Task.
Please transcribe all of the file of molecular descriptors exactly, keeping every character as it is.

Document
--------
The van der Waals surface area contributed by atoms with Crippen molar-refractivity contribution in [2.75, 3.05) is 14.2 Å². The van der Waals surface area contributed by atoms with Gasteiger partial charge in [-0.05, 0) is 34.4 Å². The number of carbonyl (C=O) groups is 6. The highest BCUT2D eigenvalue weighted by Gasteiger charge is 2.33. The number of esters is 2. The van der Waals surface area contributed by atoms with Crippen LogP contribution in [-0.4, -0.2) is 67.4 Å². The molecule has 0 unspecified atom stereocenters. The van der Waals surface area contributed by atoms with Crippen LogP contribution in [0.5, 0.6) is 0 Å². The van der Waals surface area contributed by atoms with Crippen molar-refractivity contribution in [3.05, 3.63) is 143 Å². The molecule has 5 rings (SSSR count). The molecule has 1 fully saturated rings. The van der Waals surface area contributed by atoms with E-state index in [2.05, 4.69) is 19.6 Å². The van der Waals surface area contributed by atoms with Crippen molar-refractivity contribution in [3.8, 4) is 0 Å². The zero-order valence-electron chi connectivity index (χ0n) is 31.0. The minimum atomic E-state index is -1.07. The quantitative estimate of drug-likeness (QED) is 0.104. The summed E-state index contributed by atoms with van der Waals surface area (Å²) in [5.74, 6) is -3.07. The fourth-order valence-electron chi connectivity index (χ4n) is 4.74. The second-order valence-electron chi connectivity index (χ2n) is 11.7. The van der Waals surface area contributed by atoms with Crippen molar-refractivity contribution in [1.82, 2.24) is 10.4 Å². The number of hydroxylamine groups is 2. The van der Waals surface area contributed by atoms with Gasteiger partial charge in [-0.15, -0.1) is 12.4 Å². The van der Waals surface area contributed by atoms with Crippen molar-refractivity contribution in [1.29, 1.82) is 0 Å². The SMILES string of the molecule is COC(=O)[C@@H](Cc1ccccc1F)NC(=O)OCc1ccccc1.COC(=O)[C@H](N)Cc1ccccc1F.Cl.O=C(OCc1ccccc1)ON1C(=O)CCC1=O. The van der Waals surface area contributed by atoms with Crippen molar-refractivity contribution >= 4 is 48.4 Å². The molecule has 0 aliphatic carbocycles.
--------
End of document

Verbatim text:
The van der Waals surface area contributed by atoms with Crippen molar-refractivity contribution in [2.75, 3.05) is 14.2 Å². The van der Waals surface area contributed by atoms with Gasteiger partial charge in [-0.05, 0) is 34.4 Å². The number of carbonyl (C=O) groups is 6. The highest BCUT2D eigenvalue weighted by Gasteiger charge is 2.33. The number of esters is 2. The van der Waals surface area contributed by atoms with Crippen LogP contribution in [-0.4, -0.2) is 67.4 Å². The molecule has 0 unspecified atom stereocenters. The van der Waals surface area contributed by atoms with Crippen LogP contribution in [0.5, 0.6) is 0 Å². The van der Waals surface area contributed by atoms with Crippen molar-refractivity contribution in [3.05, 3.63) is 143 Å². The molecule has 5 rings (SSSR count). The molecule has 1 fully saturated rings. The van der Waals surface area contributed by atoms with E-state index in [2.05, 4.69) is 19.6 Å². The van der Waals surface area contributed by atoms with Crippen molar-refractivity contribution in [3.8, 4) is 0 Å². The zero-order valence-electron chi connectivity index (χ0n) is 31.0. The minimum atomic E-state index is -1.07. The quantitative estimate of drug-likeness (QED) is 0.104. The summed E-state index contributed by atoms with van der Waals surface area (Å²) in [5.74, 6) is -3.07. The fourth-order valence-electron chi connectivity index (χ4n) is 4.74. The second-order valence-electron chi connectivity index (χ2n) is 11.7. The van der Waals surface area contributed by atoms with Crippen molar-refractivity contribution in [1.82, 2.24) is 10.4 Å². The number of hydroxylamine groups is 2. The van der Waals surface area contributed by atoms with Gasteiger partial charge in [-0.15, -0.1) is 12.4 Å². The van der Waals surface area contributed by atoms with Crippen molar-refractivity contribution in [1.29, 1.82) is 0 Å². The SMILES string of the molecule is COC(=O)[C@@H](Cc1ccccc1F)NC(=O)OCc1ccccc1.COC(=O)[C@H](N)Cc1ccccc1F.Cl.O=C(OCc1ccccc1)ON1C(=O)CCC1=O. The van der Waals surface area contributed by atoms with Crippen molar-refractivity contribution >= 4 is 48.4 Å². The molecule has 0 aliphatic carbocycles.